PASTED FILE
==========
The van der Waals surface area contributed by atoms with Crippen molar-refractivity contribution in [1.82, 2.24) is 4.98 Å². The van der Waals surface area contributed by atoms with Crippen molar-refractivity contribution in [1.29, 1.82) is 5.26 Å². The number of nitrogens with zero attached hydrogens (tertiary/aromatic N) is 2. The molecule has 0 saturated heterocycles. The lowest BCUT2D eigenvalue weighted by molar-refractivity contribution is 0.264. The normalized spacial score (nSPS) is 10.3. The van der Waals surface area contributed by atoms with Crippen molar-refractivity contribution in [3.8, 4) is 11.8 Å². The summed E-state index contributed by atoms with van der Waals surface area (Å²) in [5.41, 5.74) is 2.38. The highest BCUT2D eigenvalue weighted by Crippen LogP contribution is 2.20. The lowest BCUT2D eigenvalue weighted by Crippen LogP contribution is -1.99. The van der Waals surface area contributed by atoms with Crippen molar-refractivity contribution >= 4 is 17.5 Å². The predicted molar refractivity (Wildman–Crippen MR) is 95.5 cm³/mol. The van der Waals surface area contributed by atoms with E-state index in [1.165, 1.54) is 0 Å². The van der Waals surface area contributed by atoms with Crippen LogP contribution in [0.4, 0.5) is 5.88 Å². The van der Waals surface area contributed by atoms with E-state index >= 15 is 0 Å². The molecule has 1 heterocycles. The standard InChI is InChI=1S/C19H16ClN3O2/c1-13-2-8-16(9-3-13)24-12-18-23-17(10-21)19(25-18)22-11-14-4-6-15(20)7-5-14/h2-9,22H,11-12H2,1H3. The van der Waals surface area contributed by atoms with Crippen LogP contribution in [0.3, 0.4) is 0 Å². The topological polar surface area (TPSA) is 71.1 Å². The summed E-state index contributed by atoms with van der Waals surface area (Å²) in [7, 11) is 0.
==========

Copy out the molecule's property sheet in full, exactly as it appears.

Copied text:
The van der Waals surface area contributed by atoms with Crippen molar-refractivity contribution in [1.82, 2.24) is 4.98 Å². The van der Waals surface area contributed by atoms with Crippen molar-refractivity contribution in [1.29, 1.82) is 5.26 Å². The number of nitrogens with zero attached hydrogens (tertiary/aromatic N) is 2. The molecule has 0 saturated heterocycles. The lowest BCUT2D eigenvalue weighted by molar-refractivity contribution is 0.264. The normalized spacial score (nSPS) is 10.3. The van der Waals surface area contributed by atoms with Crippen molar-refractivity contribution in [3.8, 4) is 11.8 Å². The summed E-state index contributed by atoms with van der Waals surface area (Å²) in [5.41, 5.74) is 2.38. The highest BCUT2D eigenvalue weighted by Crippen LogP contribution is 2.20. The lowest BCUT2D eigenvalue weighted by Crippen LogP contribution is -1.99. The van der Waals surface area contributed by atoms with Crippen molar-refractivity contribution >= 4 is 17.5 Å². The predicted molar refractivity (Wildman–Crippen MR) is 95.5 cm³/mol. The van der Waals surface area contributed by atoms with E-state index in [1.165, 1.54) is 0 Å². The van der Waals surface area contributed by atoms with Crippen LogP contribution in [0.4, 0.5) is 5.88 Å². The van der Waals surface area contributed by atoms with E-state index >= 15 is 0 Å². The molecule has 1 heterocycles. The standard InChI is InChI=1S/C19H16ClN3O2/c1-13-2-8-16(9-3-13)24-12-18-23-17(10-21)19(25-18)22-11-14-4-6-15(20)7-5-14/h2-9,22H,11-12H2,1H3. The van der Waals surface area contributed by atoms with Crippen LogP contribution in [0.3, 0.4) is 0 Å². The topological polar surface area (TPSA) is 71.1 Å². The summed E-state index contributed by atoms with van der Waals surface area (Å²) in [7, 11) is 0.